When it comes to giving away property for tax deductions, it’s important to take advantage of what the tax code allows. Today I’m going to go over a couple things to be aware of when donating money or assets for a tax deduction.
First, in order to be deductible, the donation must be made in cash or property.
It must also be given to a qualified charity as defined by the IRS. You can find out more about qualified charities by checking out IRS publication number 78. The property or cash contribution must be made before the close of your tax year to be deductible.
One thing that’s important to be aware of is to avoid giving away property or assets that have gone down in value. If you do this, you won’t be able to take advantage of the loss. A better approach would be first sell the asset to generate a realized loss, then give away the cash to the charity. This way you’ll have a realized loss to deduct as well as a charitable contribution deduction. Plus, the charity still gets the same amount. Who says you can’t have your cake and eat it too?!
However, it is the opposite with appreciated property. You DON’T want to sell appreciated property first because you’ll be taxed on the realized gain. Instead give the appreciated property away to the charitable organization because they will owe no tax on the sale of the asset. If set up properly, a full deduction can be taken for the full market value of the donated property while tax on the appreciation is avoided.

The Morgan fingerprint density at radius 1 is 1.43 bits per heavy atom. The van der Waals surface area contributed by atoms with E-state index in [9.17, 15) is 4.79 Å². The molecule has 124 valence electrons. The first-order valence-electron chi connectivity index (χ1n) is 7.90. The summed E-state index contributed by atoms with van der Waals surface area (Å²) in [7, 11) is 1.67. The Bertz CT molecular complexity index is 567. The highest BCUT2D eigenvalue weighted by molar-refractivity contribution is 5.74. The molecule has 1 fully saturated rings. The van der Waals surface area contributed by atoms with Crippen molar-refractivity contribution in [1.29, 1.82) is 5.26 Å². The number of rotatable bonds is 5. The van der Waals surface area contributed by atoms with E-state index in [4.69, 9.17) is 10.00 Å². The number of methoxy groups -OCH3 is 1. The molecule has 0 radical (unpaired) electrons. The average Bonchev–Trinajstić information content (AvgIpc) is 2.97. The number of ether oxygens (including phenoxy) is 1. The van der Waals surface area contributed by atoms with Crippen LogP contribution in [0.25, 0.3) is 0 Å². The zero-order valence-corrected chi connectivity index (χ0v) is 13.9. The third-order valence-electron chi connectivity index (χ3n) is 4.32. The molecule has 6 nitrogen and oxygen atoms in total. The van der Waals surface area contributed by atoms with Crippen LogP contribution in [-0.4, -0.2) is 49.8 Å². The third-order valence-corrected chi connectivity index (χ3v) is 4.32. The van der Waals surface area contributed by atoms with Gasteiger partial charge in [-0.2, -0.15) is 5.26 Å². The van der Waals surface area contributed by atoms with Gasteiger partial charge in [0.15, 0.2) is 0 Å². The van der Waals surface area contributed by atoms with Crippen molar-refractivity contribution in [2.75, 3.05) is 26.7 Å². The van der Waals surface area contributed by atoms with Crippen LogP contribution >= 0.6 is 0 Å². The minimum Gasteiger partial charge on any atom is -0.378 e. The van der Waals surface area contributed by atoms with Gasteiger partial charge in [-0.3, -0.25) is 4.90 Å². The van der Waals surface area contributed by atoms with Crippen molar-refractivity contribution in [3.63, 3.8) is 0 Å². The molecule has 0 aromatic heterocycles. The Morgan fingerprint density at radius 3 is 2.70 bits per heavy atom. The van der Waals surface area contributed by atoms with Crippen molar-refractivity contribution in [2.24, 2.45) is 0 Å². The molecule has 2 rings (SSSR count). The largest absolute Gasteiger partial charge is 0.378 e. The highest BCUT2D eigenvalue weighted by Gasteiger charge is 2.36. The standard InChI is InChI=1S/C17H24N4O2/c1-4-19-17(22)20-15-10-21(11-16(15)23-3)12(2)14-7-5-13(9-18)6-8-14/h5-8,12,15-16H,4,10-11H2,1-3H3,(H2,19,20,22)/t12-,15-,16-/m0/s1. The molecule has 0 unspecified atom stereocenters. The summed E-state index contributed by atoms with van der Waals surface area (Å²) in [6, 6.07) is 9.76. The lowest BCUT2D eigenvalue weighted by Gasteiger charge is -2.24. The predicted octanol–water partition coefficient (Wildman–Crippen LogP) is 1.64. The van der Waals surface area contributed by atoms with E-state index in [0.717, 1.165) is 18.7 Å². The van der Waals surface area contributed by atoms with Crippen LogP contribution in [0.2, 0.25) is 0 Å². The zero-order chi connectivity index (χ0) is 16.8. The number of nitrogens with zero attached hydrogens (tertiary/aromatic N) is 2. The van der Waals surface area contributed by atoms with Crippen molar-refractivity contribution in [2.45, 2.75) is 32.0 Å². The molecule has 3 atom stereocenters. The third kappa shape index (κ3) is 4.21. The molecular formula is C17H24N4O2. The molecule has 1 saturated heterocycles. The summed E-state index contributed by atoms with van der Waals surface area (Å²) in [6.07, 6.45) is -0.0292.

In this blog I have given you some general rules on charitable giving. However, keep in mind there are income percentage limitations that cannot be exceeded for deductions as well as special rules for long term capital gain property. Thank you for reading.
The content is developed from sources believed to be providing accurate information. The information in this material is not intended as tax or legal advice. It may not be used for the purpose of avoiding any federal tax penalties. Please consult legal or tax professionals for specific information regarding your individual situation. The opinions expressed and material provided are for general information, and should not be considered a solicitation for the purchase or sale of any security.